Antigua-Barbuda seeking to re-negotiate World Bank loan

ST JOHN’S, Antigua  — The Antigua and Barbuda government says it wants to re-negotiate a US$40 million loan which the World Bank had approved for re-building Barbuda that was severely damaged by Hurricane Irma last month.

Prime Minister Gaston Browne, speaking on OBSERVER Radio in Antigua, said the terms and condition of the loan from the Washington-based financial institution are not in the best interest of the island.

“Forty million dollars over 10 years, but as far as we are concerned the term is too short and we have asked them to reconsider and perhaps consider up to 20 years with a five year moratorium,” Browne said.

Browne, a former banker, said that his government is also seeking a reduction  in  the interest rate from the 3.5 to four per cent to one per cent.

“We have asked them to reconsider the terms and they said they will put it to the board and will get back to us,” Browne said, defending the request of his administration on the basis that the loans would be funding projects for the rehabilitation of Barbuda that was declared inhabitable following the passage of the Category 5 storm on September 6.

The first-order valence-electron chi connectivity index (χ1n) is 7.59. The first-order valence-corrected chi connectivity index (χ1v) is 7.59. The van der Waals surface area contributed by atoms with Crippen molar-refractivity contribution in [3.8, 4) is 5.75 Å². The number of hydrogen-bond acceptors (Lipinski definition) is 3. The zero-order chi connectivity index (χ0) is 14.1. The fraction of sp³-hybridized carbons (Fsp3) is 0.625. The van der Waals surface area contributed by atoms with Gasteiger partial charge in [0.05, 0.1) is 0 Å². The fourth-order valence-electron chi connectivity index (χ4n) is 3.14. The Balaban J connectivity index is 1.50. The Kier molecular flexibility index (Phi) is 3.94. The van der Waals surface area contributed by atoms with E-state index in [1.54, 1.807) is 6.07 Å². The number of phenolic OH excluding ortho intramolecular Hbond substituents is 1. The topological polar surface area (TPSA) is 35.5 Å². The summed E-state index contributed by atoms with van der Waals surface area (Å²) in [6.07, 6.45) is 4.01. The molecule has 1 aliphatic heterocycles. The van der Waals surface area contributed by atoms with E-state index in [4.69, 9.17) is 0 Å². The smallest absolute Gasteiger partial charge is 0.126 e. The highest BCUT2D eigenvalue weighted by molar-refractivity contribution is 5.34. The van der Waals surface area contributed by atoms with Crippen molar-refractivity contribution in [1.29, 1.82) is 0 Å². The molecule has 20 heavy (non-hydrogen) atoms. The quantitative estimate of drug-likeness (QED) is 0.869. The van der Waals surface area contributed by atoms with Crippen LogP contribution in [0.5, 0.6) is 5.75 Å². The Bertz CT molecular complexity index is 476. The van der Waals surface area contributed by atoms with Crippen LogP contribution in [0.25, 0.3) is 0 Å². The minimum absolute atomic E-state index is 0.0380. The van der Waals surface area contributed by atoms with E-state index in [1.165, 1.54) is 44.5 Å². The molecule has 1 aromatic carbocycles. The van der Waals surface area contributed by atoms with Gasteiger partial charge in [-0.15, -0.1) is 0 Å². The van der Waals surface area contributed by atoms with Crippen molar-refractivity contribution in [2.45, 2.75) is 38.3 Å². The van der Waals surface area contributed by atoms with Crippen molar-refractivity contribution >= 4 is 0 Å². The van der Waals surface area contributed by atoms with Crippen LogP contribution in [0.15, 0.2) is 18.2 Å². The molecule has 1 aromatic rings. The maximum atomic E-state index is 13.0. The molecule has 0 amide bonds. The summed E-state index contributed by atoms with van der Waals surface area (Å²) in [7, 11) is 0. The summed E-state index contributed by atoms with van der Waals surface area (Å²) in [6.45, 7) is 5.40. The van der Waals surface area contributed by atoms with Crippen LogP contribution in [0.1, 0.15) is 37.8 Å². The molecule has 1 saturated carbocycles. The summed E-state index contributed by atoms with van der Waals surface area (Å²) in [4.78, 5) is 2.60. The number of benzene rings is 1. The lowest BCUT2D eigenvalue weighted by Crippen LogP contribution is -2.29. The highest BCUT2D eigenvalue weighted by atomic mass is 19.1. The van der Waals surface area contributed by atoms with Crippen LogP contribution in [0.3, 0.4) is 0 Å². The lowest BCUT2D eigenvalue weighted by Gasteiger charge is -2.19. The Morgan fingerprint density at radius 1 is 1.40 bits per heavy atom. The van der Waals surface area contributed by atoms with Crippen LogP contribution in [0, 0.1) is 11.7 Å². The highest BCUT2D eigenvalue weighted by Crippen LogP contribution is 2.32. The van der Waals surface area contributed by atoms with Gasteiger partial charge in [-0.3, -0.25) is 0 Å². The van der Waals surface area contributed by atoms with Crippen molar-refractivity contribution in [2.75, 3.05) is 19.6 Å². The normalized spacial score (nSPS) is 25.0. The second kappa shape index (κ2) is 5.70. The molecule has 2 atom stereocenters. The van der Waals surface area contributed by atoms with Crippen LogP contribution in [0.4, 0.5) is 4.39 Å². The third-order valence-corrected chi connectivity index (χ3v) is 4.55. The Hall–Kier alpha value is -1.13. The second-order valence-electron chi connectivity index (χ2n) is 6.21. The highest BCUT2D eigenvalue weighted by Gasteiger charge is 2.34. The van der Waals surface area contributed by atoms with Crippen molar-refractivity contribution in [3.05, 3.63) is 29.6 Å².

He said the funds would also be going into non-revenue earning projects.

“If it were grants, we would push for some more, but we have to be careful in terms of how much we borrow, because …you have to have the capacity to repay.

“What we are saying with this particular loan is that most of the funds will be going into non-revenue generating resilient infrastructure. For example in Barbuda we will be putting the lines underground. We will be replacing all of the wooden posts with concrete posts and technically speaking they will not be creating any funds, any revenue, so again we have to make sure we do not over burden the Treasury, because at the end of the day we have to pay it back,” Browne told radio listeners.

Browne had said soon after the passage of the hurricane that more than US$100 million dollars would be required to rebuild Barbuda, home to an estimated 1, 600 people.